RFC
request for comments
UR (I/L/N)
uniform resource (identifier/locator/name)
WARC
web archive

File and record model

A WARC format file is the simple concatenation of one or more WARC records. The first record usually describes the records to follow. In general, record content is either the direct result of a retrieval attempt (web pages, inline images, URL redirection information, DNS hostname lookup results, standalone files, etc.) or is synthesized material (e.g. metadata, transformed content) that provides additional information about archived content.

A WARC record shall consist of a record header followed by a record content block and two new lines. The WARC record header shall consist of one first line declaring the record to be in the WARC format with a given version number, then a variable number of line-oriented named fields terminated by a blank line. The WARC record header format shall follow the general rules of HTTP/1.1 [RFC 2616] and [RFC 5322] headers with one major exception: it shall also allow UTF-8 characters, as specified in [RFC 3629].

The top-level view of a WARC file can be expressed in an ABNF grammar, reusing the augmented constructs defined in section 2.1 of HTTP/1.1 [RFC 2616]. (In particular, note that to avoid the risk of confusion, where any WARC rule has the same name as an [RFC 2616] rule, the definition here has been made the same, except in the case of the CHAR rule, which in WARC includes multibyte UTF- 8 characters.)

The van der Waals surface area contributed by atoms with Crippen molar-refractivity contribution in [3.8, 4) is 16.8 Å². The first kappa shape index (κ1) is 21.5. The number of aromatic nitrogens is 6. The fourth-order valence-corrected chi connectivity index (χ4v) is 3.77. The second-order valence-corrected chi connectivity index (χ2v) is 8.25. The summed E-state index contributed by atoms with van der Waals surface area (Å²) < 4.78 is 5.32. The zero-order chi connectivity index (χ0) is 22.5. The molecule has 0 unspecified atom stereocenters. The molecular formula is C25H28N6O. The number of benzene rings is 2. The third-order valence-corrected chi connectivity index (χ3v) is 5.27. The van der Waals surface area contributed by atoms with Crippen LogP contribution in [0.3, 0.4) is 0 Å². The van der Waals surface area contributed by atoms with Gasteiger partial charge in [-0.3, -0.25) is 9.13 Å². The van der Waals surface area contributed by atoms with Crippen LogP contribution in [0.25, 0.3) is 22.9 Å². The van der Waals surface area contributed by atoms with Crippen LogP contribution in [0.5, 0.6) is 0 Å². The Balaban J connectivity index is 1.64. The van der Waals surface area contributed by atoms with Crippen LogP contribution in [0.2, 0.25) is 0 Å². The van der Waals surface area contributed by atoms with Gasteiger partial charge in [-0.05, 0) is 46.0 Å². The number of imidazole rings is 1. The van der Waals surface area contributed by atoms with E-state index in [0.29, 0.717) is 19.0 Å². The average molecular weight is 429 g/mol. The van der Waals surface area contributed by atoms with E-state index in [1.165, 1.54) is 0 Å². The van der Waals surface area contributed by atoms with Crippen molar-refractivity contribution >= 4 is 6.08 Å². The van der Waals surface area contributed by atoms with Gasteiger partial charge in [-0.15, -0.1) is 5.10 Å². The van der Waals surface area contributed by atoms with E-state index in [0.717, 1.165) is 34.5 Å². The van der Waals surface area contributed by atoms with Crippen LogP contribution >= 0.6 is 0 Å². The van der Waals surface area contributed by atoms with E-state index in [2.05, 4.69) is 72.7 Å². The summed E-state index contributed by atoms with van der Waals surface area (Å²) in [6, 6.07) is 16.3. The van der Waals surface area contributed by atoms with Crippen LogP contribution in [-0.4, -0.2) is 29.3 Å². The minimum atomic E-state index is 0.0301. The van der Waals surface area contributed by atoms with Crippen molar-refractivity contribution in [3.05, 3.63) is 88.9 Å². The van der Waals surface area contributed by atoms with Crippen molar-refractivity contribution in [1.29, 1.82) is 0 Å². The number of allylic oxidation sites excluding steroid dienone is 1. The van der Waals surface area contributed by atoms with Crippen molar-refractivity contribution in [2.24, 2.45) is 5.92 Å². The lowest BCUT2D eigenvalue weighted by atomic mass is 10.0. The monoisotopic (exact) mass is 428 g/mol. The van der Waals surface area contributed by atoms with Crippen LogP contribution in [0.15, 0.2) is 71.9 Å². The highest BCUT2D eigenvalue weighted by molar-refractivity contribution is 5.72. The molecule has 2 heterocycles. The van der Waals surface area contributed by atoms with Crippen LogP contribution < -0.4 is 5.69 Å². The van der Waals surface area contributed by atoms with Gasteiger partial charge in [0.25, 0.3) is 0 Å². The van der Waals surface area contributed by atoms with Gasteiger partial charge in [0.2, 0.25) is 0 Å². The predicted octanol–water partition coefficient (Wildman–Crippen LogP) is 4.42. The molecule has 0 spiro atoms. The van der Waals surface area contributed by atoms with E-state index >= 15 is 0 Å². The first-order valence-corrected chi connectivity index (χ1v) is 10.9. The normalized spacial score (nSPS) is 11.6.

warc-file    = 1*warc-record
warc-record  = header CRLF
               block CRLF CRLF
header       = version warc-fields
version      = "WARC/1.1" CRLF
warc-fields  = *named-field CRLF
block        = *OCTET

The record version shall appear first in every record and hence shall also begin the WARC file itself.

The WARC record relies heavily on named fields. Each named field consists of a name followed by a colon (“:”) and the field value. Field names are not case-sensitive. The field value may be preceded by any amount of linear white space (LWS), though a single space is preferred. Header fields can be extended over multiple lines by preceding each extra line with at least one space or tab character.

Named fields may appear in any order and field values may contain any UTF-8 character. Both defined- fields and extension-fields follow the generic named-field format. Extension-fields may be used in extensions of the core format.

named-field   = field-name ":" [ field-value ]
field-name    = token
field-value   = *( field-content | LWS )     ; further qualified